That, among other interesting tidbits, is revealed in part-1-of-3

2014-03-03_9-52-17


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Image Critiquing: A How-To

This is a repost. It’s long, but if you read it & take it to heart I guarantee you will be a better photographer – or you get your money back 😉


Summary – There are lots of ways to critique. Regardless of how you do it – learn to critique. If you don’t know what is & isn’t a good image, how can you hope to ever make one?

I Critique using the “4-C’s”


Do you know how to critique an image? No, not –

WOW! I like that!“.

That’s not a critique. That’s a Flickr comment.

Supportive but not useful if better photography is the ultimate goal.

Even the most well-intentioned critiques can be hard to take – ego’s need to be put aside.

One of the most common reasons given by newbies for not entering club competitions is fear/embarrassment because of criticisms.

A typical image has both good and bad points. Both should be recognized – the good acknowledged and constructive criticism offered for the bad. To be useful, the praise and criticism must be specific, not general – even more specific than

“There’s a problem with the focus”

What & where specifically and why do you think this happened so the maker can avoid the problem in the future

“The background is more in focus than the subject’s eyes. Your focal point was wrong for the shallow depth of field you used.”

Knowing how to critique images is a key step toward becoming a better photographer.

If you don’t know what makes an image good – and bad – how can you hope to make good images?

If you can’t recognize problems when viewing a displayed image, how do expect to see them when looking through your viewfinder?

The most important critique is self-critique of your own images


I use a structured method for critiquing images built around what I call the 4-C’s.

Take a look at this blog’s subtitle at the top of the page

The subtitle is there because I firmly believe that

Mastery of these four elements is key to Photography Improvement.


The 4-C’s

  1. CRAFTSMANSHIP – Using your camera to control exposure, focus and color for a technically perfect image or for the creative image that you want. Key message – putting you in control of the camera & not vice-verse.
  2. COMPOSITION – Making aesthetically pleasing two-dimensional images
  3. CREATIVITY – Making your images YOUR images (and not like everyone else’s) by building on craftsmanship and composition skills
  4. COMMUNICATION – Inserting emotion and feeling into your images. Great artists believed that art sprang from emotion. (A work of art which did not begin in emotion is not art. Paul Cezanne)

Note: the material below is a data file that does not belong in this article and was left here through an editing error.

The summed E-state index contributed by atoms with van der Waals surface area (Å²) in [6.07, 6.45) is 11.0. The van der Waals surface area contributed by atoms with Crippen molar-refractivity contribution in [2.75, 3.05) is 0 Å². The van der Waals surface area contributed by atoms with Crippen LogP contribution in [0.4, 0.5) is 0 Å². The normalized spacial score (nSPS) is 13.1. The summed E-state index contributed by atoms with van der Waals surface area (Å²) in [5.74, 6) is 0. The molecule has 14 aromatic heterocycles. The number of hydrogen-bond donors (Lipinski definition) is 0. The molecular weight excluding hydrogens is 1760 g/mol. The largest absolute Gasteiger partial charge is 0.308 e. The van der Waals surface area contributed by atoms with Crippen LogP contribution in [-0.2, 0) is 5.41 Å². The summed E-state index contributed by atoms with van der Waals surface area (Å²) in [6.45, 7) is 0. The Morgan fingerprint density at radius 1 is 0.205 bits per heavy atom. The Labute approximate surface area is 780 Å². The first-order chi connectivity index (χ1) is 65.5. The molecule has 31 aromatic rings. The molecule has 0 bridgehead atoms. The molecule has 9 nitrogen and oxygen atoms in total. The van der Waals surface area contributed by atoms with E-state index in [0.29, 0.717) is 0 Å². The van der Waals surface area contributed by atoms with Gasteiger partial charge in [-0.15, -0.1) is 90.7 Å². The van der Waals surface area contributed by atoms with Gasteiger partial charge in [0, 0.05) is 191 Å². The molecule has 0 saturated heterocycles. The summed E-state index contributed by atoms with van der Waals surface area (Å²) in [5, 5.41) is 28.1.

The list above is in the order that the C’s should be applied in an a critique.

The list begins with the most basic skills and progresses to the most difficult to master

Good craftsmanship should be a given even for a relative beginner – especially with today’s cameras

Communication on the other hand is very difficult – especially since it’s so viewer dependent

In another sense the list progresses from “objective” criteria through to “subjective”

Craftsmanship elements, color for example, are very objective. Unless the maker is making some artistic statement (see creativity & communication) we all know what color the bride’s skin and gown should be – it’s not a subjective thing.

Communication, on the other hand, is nearly 100% subjective. What “sings” to me may be “nails on a blackboard” to you.


To round out the story, the list is exactly in the opposite order I use when making an image rather than critiquing one.

Making an image begins with Cezanne’s quote – A work of art which did not begin in emotion is not art. If I can see the potential for an image that sings to me, I’m 90% of the way home toward making a good image.

We can’t begin with an everyday scene, craft & compose it in a creative way – and then “glue emotion” to it at the last-minute. It doesn’t happen that way.

Note – “good image” here means one that is good for me. I really don’t care about what others think. Depending on where you are in your photography development journey, you may (or should) care.

Now that I’ve found my singing image, the rest is straight forward. Starting with creativity I try not to make the presentation of my “song” routine & predictable – I want to be creative. My ingredients for creativity are the first 2-C’s (and treating them as the “RULES” of composition and craftsmanship probably won’t get the creative job done – but you do have to know them before you can break them).

The final two steps are relatively easy.